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Associated Press writers Allen Reed, Allen G. Breed, Emery P. Dalesio and Gary D. Robertson contributed to this report.

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Martha Waggoner can be reached at http://twitter.com/mjwaggonernc

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  • Obama For America N.C. Press Secretary Cameron French

    <blockquote>"The President has long opposed divisive and discriminatory efforts to deny rights and benefits to same sex couples. "He believes the North Carolina measure singles out and discriminates against committed gay and lesbian couples, which is why he did not support it. President Obama has long believed that gay and lesbian couples deserve the same rights and legal protections as straight couples and is disappointed in the passage of this amendment. On a federal level, he has ended the legal defense of the Defense of Marriage Act and extended key benefits to same-sex partners of federal employees."</blockquote>

  • DNC Chairwoman Debbie Wasserman Schultz

    <blockquote>"The passage of Amendment One in North Carolina is very disappointing. It unfairly singles out gay and lesbian Americans and is discriminatory. I'm proud that President Obama opposed Amendment One, as he has long believed that gay and lesbian couples deserve the same rights and legal protections that straight couples already enjoy. "While the passage of tonight's amendment is disappointing, it does not erase the incredible progress that gay and lesbian couples have made under the President's leadership. From putting an end to the legal defense of the Defense of Marriage Act in the courts and endorsing legislation to repeal it, to making sure that same-sex couples have equal hospital visitation and medical decision-making rights and extending key benefits to the same-sex partners of federal employees, we have taken great strides forward. "The choice is clear. The President has fought on behalf of LGBT Americans while Mitt Romney has supported inequality and discrimination. Romney has said we should write discrimination and inequality into the Constitution, and he has funded efforts in states that have adopted marriage equality to roll back these rights. On this and so many other issues, Romney, like Amendment One, would take us in the wrong direction."</blockquote>

  • Eric Wolfson, president of Freedom To Marry

    <blockquote>"As momentum for the freedom to marry continues to grow in the rest of the nation, today's vote is a painful reminder of what happens when a preemptive ballot-measure is stampeded through before people have had enough time to take in real conversations about who gay families are and why marriage matters to them. This amendment is a last gasp of discrimination that will cause real harm to families, communities, and businesses in North Carolina, but says little about the prospects for a better outcome in battles to come in states where there has been greater visibility for loving and committed couples and those who get to know them. And even in North Carolina, the long-term effect of this nasty attack will be to spur more conversations and open more hearts, helping more people rise to fairness and support for the freedom to marry."</blockquote>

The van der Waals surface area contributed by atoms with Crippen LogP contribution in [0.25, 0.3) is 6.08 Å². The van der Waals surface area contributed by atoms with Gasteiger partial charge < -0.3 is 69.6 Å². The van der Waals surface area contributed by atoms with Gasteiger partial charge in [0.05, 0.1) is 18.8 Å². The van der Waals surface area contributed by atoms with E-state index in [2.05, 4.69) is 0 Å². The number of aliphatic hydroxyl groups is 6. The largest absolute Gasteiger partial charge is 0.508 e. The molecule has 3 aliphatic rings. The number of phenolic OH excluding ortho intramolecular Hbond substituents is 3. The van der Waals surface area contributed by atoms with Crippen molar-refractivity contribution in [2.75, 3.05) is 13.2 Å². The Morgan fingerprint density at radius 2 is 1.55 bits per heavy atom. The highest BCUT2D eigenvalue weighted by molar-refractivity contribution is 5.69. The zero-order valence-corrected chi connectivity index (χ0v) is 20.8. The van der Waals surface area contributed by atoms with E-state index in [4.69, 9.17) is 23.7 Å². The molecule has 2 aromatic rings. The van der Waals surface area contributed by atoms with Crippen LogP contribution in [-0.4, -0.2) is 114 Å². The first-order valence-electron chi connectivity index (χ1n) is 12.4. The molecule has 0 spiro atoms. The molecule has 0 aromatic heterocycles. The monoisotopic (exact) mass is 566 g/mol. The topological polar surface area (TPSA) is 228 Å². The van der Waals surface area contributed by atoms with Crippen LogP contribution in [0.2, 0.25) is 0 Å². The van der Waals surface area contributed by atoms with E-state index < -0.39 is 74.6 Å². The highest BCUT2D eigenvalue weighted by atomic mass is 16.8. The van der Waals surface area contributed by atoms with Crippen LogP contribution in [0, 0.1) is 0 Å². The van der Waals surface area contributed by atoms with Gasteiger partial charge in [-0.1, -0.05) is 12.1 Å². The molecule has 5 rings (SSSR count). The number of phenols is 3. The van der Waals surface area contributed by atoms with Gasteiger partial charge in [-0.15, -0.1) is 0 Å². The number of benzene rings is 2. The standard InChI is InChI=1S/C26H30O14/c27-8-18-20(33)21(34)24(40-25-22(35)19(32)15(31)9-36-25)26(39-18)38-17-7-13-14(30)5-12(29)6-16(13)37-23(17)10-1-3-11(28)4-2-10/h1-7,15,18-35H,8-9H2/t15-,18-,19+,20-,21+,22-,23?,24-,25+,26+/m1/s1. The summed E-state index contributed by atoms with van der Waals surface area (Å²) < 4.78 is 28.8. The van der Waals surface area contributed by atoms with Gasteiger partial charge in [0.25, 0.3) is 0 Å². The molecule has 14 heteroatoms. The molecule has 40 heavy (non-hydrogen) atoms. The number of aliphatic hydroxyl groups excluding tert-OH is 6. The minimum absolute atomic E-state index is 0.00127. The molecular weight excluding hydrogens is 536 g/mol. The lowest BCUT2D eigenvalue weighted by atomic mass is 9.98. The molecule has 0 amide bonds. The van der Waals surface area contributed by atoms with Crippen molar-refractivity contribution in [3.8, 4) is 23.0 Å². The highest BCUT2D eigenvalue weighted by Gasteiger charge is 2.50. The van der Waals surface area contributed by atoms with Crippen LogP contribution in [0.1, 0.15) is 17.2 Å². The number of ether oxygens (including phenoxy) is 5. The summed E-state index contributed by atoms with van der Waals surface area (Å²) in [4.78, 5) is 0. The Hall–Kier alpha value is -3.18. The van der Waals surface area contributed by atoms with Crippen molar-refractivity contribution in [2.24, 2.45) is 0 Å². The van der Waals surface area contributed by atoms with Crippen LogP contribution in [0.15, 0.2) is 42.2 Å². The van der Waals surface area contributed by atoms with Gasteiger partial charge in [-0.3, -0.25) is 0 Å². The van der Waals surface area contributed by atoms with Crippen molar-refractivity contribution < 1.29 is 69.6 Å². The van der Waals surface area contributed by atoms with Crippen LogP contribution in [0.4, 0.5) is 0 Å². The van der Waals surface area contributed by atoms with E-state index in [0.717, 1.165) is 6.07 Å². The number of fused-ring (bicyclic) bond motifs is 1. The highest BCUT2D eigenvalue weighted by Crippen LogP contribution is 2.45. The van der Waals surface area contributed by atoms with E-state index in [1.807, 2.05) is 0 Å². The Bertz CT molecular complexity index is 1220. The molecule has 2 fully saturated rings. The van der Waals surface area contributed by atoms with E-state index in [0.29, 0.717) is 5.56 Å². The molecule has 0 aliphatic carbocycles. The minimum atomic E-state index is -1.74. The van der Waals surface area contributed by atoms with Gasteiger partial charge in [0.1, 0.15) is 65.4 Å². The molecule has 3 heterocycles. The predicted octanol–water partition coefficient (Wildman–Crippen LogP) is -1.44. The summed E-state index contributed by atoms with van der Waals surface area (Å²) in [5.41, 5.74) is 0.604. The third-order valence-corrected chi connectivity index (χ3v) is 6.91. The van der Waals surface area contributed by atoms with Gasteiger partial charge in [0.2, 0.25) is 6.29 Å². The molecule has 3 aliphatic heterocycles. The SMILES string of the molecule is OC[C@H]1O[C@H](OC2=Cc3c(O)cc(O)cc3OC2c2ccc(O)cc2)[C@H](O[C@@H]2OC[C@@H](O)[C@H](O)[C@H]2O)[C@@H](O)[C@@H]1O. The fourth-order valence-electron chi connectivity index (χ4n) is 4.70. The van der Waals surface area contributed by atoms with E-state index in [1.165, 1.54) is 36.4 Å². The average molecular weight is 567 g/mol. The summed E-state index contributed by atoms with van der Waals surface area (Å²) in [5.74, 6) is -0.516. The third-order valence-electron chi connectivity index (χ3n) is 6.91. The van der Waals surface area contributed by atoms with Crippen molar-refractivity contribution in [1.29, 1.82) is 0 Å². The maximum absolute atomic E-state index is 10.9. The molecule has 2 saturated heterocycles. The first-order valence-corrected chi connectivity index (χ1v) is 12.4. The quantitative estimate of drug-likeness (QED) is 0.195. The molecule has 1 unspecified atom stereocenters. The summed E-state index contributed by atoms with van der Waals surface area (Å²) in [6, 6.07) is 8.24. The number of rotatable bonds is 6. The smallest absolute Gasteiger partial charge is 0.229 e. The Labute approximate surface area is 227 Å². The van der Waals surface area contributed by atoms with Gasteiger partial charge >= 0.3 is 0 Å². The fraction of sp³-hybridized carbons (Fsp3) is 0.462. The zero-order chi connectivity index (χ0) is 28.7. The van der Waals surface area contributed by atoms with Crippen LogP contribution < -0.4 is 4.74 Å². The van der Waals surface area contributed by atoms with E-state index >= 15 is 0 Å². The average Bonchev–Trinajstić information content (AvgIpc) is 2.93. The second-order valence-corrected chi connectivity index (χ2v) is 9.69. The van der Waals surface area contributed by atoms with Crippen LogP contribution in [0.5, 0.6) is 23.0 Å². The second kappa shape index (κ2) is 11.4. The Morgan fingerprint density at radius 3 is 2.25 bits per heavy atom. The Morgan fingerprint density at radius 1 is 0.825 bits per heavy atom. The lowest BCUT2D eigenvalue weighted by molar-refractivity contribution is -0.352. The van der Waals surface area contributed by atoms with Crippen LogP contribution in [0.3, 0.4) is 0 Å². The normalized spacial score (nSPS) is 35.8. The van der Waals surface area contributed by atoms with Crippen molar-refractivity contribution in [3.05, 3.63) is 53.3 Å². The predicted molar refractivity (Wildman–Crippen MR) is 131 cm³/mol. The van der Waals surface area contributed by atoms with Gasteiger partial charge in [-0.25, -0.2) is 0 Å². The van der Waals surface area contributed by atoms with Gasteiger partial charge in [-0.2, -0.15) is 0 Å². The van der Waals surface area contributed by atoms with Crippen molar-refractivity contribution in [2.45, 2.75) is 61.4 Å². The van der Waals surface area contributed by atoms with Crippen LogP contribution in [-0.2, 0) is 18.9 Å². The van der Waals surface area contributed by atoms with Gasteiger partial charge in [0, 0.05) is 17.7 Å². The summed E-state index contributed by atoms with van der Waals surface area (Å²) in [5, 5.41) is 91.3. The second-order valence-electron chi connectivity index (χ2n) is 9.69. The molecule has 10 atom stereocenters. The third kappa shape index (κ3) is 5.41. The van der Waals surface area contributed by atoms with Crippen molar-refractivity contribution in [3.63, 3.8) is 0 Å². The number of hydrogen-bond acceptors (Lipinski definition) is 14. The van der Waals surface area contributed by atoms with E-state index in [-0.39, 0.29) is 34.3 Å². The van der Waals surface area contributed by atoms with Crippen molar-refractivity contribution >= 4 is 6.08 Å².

• Tony Perkins, Family Research Council

    <blockquote>"We applaud North Carolina voters for joining voters in 31 other states upholding the historic and natural definition of marriage as the union of one man and one woman. "At every opportunity, the American people have demonstrated a deep appreciation for the unique benefits that marriage between a man and a woman brings to families and society. They recognize that marriage is the only kind of union that results in natural procreation and keeps a mother and father together to raise the children produced by their union."</blockquote>

  • Rea Carey, National Gay and Lesbian Task Force

    <blockquote>"North Carolina has wandered into treacherous terrain with Amendment One. For all the talk of bolstering families, this measure shamefully shoves them into harm's way. "Blocking loving couples from forming legal unions like domestic partnerships, civil unions and marriage flies in the face of family values. Indeed, Amendment One defies what it means to be a family today. Many North Carolinians, including seniors, single women and children, could be placed in peril because the shrinking definition of family excludes them. Some might even be denied life-saving services like domestic violence protections. This is a brutal step backward for relationship recognition in North Carolina. "We thank all the voters who rejected Amendment One. We stand in solidarity with them and the Coalition to Protect North Carolina Families as they build on this effort to make North Carolina welcoming and safe for all."</blockquote>

  • North Carolina Democratic Party

    <blockquote>"Tonight's results are an unfortunate reminder that the fight for Civil Rights in our state is not yet over. Writing discrimination into our Constitution is wrong. The State Constitution exists to protect the rights of our citizens- not to take them away. Despite this setback, north Carolina Democrats will continue to fight for all of our citizens."</blockquote>